Uncovering Unemployment Bias

It’s long been HR’s dirty little secret: the unemployed don’t always get a fair shake at the interview table. This notion was explored on NPR’s Talk of the Nation program in a segment titled The Hard Truth: Companies Don’t Hire Unemployed. It’s something human resources professionals would not care to admit but it exists: there’s a negative bias towards the unemployed job applicant.

The “secret” has been brought right into the light of day. Now, some companies are broadcasting their bias overtly: if you’re unemployed, don’t bother sending a resume.  As if being unemployed wasn’t bad enough, out-of-work people can add “discrimination” to their list of woes.  And so far, it’s perfectly legal.

According to the EEOC, there is a trend in publicly advertised job postings:  some employers and staffing agencies now specifically state that “only employed candidates need apply.” So far, the only state that outlaws this practice is New Jersey. The EEOC is investigating the trend to determine not only its scope, but its legality. For now, it’s perfectly legal for prospective employers to screen via a person’s employment status.

It’s this kind of candidate selection practice that gives Scott Adams fuel for Catbert the Evil HR Manager.  To my way of thinking, it may be legal to screen via a candidate’s employment status, but is it moral? Isn’t there any room left for the “human” in the human resources field? Is it truly necessary to kick a person when he’s down due to unemployment? We can all tell stories of perfectly competent people, who, through no fault of their own, are currently without a job.

Many will make the case that the longer a person is out of a job, the less “fresh” their job skills are. The NPR article cites professionals in the IT and Sales fields as two examples where evidently, people’s skills decay as quickly as last week’s lettuce.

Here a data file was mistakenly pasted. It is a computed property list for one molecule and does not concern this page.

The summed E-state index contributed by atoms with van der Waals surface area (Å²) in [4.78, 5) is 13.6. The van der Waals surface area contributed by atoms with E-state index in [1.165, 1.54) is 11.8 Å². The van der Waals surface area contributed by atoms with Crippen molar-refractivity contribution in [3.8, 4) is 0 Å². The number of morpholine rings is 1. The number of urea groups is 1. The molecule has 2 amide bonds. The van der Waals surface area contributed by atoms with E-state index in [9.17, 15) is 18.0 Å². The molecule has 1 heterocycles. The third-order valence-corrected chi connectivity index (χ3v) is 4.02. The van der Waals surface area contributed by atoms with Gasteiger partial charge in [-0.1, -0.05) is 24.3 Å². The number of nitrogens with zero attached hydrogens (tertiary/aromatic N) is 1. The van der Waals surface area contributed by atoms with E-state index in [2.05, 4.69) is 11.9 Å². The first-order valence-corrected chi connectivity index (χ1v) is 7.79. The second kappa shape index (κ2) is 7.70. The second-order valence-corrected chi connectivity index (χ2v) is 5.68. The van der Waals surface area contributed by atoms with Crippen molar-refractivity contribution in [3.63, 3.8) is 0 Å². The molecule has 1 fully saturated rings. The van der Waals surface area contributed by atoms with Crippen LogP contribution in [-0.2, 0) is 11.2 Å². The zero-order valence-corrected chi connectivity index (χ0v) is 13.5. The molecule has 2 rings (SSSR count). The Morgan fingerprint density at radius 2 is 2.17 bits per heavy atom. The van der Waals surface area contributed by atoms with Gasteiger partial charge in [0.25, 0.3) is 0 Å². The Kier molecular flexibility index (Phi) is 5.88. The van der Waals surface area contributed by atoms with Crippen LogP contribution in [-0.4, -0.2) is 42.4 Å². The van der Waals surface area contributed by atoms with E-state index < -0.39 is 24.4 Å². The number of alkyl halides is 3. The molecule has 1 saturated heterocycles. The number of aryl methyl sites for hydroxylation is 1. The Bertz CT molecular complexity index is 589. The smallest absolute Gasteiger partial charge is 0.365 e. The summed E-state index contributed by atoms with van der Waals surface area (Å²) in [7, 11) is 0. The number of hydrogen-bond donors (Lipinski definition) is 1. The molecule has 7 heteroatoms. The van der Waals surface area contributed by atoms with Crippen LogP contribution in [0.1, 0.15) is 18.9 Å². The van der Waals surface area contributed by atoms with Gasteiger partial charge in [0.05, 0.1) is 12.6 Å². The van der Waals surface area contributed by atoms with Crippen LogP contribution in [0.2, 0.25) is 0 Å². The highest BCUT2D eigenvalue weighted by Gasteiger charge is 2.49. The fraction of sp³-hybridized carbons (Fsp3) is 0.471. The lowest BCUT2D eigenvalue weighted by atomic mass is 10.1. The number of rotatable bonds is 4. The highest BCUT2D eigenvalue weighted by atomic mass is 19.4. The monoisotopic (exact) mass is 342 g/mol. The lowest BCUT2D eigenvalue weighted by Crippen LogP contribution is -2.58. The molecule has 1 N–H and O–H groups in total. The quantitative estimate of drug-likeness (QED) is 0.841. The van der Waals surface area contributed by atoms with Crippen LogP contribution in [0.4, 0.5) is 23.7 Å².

I don’t buy that line of thinking. While it’s true that technology changes rapidly, people can learn rapidly too. Furthermore, people have many skills that never get old—strong  work ethic, creativity, teamwork—to name a few. To screen out a candidate before she even has a chance to articulate what’s she’s been doing during her unemployed status is ridiculous. It robs the employer of a potentially qualified candidate—one that is likely to be grateful to have a job and ready to give her all.

The only thing that screening for employment will do is decrease (by a fraction) the number of resumes on a recruiter’s or HR manager’s desk.  In itself, unemployment is not necessarily a predictor of successful future employment. In order to determine how good a fit the applicant’s skills will be, someone needs to first talk with him or her. This conversation can’t happen if job seekers are banned from applying in the first place.

What do you think—is the practice of screening for unemployment truly a trend on the rise? Or, is it just a blip in the recruiting landscape that’s being driven by high unemployment?

Photo credit iStockphoto